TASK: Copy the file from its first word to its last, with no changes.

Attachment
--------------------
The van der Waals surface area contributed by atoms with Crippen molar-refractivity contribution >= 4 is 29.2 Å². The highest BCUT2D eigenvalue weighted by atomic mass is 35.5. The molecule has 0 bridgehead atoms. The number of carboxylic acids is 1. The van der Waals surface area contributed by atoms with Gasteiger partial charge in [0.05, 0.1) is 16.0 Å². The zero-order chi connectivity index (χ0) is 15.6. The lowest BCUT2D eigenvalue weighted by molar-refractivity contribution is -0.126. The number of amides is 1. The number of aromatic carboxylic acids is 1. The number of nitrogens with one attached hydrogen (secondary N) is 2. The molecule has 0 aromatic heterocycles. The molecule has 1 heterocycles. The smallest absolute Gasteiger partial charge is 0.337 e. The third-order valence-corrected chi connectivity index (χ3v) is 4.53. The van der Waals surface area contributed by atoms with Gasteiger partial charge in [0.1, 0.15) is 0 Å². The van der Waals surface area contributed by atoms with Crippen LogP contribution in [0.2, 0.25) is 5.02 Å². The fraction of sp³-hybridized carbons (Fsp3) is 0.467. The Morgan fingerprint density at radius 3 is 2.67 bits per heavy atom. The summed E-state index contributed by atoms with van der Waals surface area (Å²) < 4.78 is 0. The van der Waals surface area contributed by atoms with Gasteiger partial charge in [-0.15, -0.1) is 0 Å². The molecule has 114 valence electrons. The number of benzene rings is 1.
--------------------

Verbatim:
The van der Waals surface area contributed by atoms with Crippen molar-refractivity contribution >= 4 is 29.2 Å². The highest BCUT2D eigenvalue weighted by atomic mass is 35.5. The molecule has 0 bridgehead atoms. The number of carboxylic acids is 1. The van der Waals surface area contributed by atoms with Gasteiger partial charge in [0.05, 0.1) is 16.0 Å². The zero-order chi connectivity index (χ0) is 15.6. The lowest BCUT2D eigenvalue weighted by molar-refractivity contribution is -0.126. The number of amides is 1. The number of aromatic carboxylic acids is 1. The number of nitrogens with one attached hydrogen (secondary N) is 2. The molecule has 0 aromatic heterocycles. The molecule has 1 heterocycles. The smallest absolute Gasteiger partial charge is 0.337 e. The third-order valence-corrected chi connectivity index (χ3v) is 4.53. The van der Waals surface area contributed by atoms with Gasteiger partial charge in [0.1, 0.15) is 0 Å². The van der Waals surface area contributed by atoms with Crippen LogP contribution in [0.2, 0.25) is 5.02 Å². The fraction of sp³-hybridized carbons (Fsp3) is 0.467. The Morgan fingerprint density at radius 3 is 2.67 bits per heavy atom. The summed E-state index contributed by atoms with van der Waals surface area (Å²) < 4.78 is 0. The van der Waals surface area contributed by atoms with Gasteiger partial charge in [-0.15, -0.1) is 0 Å². The molecule has 114 valence electrons. The number of benzene rings is 1.